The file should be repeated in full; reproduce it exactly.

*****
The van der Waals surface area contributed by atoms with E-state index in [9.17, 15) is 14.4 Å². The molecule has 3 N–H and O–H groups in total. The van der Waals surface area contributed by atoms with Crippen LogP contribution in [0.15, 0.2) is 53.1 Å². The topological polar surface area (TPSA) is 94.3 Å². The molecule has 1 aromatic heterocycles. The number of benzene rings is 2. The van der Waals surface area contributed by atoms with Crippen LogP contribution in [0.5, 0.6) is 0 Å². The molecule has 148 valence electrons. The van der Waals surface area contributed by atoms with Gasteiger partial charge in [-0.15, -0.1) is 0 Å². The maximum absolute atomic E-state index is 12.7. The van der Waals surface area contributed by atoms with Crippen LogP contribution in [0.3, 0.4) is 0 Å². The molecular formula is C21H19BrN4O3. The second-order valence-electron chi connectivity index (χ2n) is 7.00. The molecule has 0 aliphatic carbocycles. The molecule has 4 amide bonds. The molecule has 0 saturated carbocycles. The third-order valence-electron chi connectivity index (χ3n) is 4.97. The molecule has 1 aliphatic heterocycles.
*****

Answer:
The van der Waals surface area contributed by atoms with E-state index in [9.17, 15) is 14.4 Å². The molecule has 3 N–H and O–H groups in total. The van der Waals surface area contributed by atoms with Crippen LogP contribution in [0.15, 0.2) is 53.1 Å². The topological polar surface area (TPSA) is 94.3 Å². The molecule has 1 aromatic heterocycles. The number of benzene rings is 2. The van der Waals surface area contributed by atoms with Crippen LogP contribution in [0.5, 0.6) is 0 Å². The molecule has 148 valence electrons. The van der Waals surface area contributed by atoms with Gasteiger partial charge in [-0.15, -0.1) is 0 Å². The maximum absolute atomic E-state index is 12.7. The van der Waals surface area contributed by atoms with Crippen LogP contribution in [0.3, 0.4) is 0 Å². The molecular formula is C21H19BrN4O3. The second-order valence-electron chi connectivity index (χ2n) is 7.00. The molecule has 0 aliphatic carbocycles. The molecule has 4 amide bonds. The molecule has 0 saturated carbocycles. The third-order valence-electron chi connectivity index (χ3n) is 4.97. The molecule has 1 aliphatic heterocycles.